The only benefit to cryo hops is less beer loss. You can use half the weight of what you'd use with standard pellets but get the same flavor/aroma expression. This is a big deal on a commercial scale. On the homebrew scale, meh.  Otherwise, no different from standard pellets. Liquid loss is the only difference.

Actually, the commercial brewers using lupulin, CO2 extract, oils, downstream products and the like have found their beers distinctly lacking in hop flavor and aroma, due to the absence of glycosides, found in the green vegetal matter they've elimiminated, and have had to add yet more advanced products to provide a "glycoside addition."  Somehow, if you're a process engineer at MillerCoors, you can convince the bean counters all this extra effort is worth it.  Even YCH is selling the green stuff left after making LupulN2 as "American Noble Hops."

I'm gonna need to see some specifics there, Robert.  Every commercial brewery I know loves them and finds them superior.
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Re: Think I'm going back to whole cone
« Reply #28 on: July 30, 2018, 03:37:58 PM »
I agree. My bittering has moved solely to high alpha ( magnum to be exact, I am RHG compliant afterall :) ) co2 extract. I have found it eliminates the hint of vegetalness I get from to long/strong boil with hops.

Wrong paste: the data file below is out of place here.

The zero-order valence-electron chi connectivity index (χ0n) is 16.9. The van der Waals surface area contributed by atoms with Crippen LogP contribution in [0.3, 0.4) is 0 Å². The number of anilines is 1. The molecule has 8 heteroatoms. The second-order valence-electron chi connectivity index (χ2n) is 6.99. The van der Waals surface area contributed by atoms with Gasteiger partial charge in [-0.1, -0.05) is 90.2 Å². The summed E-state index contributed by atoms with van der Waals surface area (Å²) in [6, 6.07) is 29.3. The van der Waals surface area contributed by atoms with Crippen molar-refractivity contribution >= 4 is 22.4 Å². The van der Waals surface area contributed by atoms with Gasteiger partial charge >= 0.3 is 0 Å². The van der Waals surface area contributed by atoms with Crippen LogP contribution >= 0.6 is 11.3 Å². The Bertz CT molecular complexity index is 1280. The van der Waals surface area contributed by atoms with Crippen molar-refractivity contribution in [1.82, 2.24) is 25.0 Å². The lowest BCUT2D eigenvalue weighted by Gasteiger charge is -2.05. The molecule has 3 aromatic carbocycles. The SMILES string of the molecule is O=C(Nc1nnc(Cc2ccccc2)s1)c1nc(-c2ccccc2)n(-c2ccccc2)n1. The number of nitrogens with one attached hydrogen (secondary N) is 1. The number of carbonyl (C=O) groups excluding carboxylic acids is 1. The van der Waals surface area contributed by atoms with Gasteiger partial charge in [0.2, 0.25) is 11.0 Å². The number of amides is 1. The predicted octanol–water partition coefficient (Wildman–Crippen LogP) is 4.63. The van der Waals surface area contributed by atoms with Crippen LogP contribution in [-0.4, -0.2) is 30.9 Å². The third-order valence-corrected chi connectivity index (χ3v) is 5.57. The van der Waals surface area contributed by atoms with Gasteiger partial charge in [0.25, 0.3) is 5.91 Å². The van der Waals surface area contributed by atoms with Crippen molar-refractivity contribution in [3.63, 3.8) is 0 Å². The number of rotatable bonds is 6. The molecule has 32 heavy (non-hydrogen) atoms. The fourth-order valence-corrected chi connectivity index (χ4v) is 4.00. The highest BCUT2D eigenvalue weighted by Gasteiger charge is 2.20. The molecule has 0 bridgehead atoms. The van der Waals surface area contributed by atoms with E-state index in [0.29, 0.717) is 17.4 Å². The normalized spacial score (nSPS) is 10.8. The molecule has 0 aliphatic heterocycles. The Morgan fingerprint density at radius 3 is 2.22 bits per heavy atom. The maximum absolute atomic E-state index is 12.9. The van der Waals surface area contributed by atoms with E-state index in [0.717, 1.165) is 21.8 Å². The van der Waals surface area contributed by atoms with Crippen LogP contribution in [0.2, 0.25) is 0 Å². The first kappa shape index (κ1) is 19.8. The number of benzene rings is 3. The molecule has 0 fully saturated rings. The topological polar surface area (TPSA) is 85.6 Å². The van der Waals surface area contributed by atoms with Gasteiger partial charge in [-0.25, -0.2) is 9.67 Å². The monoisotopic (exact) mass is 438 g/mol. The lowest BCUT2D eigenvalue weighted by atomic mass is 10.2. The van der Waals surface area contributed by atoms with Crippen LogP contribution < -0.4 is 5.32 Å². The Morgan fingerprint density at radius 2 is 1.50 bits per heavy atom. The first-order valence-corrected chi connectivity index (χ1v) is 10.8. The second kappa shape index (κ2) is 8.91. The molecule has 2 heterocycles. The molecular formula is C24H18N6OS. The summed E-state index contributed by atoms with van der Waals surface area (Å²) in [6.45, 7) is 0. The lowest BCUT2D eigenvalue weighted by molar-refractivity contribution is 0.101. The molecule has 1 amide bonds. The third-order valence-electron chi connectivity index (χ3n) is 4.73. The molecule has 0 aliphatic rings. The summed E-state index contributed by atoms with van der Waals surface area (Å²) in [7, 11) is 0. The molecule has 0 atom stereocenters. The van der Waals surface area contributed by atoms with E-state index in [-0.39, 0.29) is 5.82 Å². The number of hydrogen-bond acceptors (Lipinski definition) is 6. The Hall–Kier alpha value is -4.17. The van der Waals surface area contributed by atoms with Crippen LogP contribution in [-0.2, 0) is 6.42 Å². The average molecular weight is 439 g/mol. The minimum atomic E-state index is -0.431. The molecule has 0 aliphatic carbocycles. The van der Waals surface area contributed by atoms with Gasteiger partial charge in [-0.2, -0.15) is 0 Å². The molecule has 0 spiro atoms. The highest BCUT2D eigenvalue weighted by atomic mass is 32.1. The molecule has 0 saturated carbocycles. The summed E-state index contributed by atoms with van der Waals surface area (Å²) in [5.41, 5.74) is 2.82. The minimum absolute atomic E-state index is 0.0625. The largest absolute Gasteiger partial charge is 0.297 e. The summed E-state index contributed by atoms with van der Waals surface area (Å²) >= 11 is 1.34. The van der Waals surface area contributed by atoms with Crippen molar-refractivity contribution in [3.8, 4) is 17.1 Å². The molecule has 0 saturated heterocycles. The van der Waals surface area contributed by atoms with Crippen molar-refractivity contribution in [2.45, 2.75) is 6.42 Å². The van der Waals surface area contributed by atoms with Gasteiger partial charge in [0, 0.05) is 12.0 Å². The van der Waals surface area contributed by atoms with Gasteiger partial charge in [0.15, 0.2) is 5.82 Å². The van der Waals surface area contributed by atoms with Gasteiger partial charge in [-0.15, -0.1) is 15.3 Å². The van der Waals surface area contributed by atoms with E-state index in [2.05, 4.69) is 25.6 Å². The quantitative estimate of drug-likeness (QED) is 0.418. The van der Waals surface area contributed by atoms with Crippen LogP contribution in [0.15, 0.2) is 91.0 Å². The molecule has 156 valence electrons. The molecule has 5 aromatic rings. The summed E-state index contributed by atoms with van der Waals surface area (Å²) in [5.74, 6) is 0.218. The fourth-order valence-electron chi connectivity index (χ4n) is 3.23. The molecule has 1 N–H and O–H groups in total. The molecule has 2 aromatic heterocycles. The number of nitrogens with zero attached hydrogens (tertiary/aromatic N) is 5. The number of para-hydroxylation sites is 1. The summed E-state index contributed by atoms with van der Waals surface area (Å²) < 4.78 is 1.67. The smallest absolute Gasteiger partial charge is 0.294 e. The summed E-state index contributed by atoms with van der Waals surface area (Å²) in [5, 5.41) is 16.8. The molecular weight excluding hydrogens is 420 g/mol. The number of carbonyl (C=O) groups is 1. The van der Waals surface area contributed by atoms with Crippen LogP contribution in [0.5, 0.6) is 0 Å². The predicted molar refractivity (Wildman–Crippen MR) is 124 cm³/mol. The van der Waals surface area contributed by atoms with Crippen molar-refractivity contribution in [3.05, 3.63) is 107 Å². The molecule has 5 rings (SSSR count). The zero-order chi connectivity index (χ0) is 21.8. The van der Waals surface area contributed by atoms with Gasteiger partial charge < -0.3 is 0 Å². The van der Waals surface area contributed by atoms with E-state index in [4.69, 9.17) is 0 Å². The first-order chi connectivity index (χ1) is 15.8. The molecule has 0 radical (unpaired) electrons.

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Re: Think I'm going back to whole cone
« Reply #29 on: July 30, 2018, 05:19:32 PM »
The research I was referring to was related to big breweries,  Miller I believe did most of the research, who had abandoned any whole or pellet hops for extracts and "advanced" products exclusively.  They found that products providing alpha and oils only were lacking something critical, particularly in "kettle hop" flavor and aroma, which DeClerck had already identified as an important characteristic. (For that matter Wahl and Henius report on lupulin preparations and hop extracts being used at the turn of the 20th century,  and note that these should only replace a portion of the total hop bill or flavor and aroma will suffer.)  Glycosides were one element identified, but I'd expect there are lots of compounds in the vegetable matter that contribute to "hoppiness," and not just in the kettle.  And the research showed that yeast plays a significant part.  Craft and home brewers are using some form of "whole" hops in some part of their process, so this is less problematic.  But I think we should remember, when excitedly seeking new products to "increase aroma without adding vegetable matter," or get better bitterness that the veggie stuff is in fact part of the equation in flavor, aroma and even bitterness. As homebrewers, we've historically been focused on two things, % alpha (and CoH and beta maybe) and oil content.  But we've probably all learned from experience that oil content, for example, doesn't necessarily equate to value in dry hopping.  Try a "noble" or old-school English variety, for instance.  Beer's complicated, there's more going on than we first expect, I guess is the bottom line.  And if my starting point was that I think pellets overdo some things, that doesn't mean they aren't needed in proper proportion.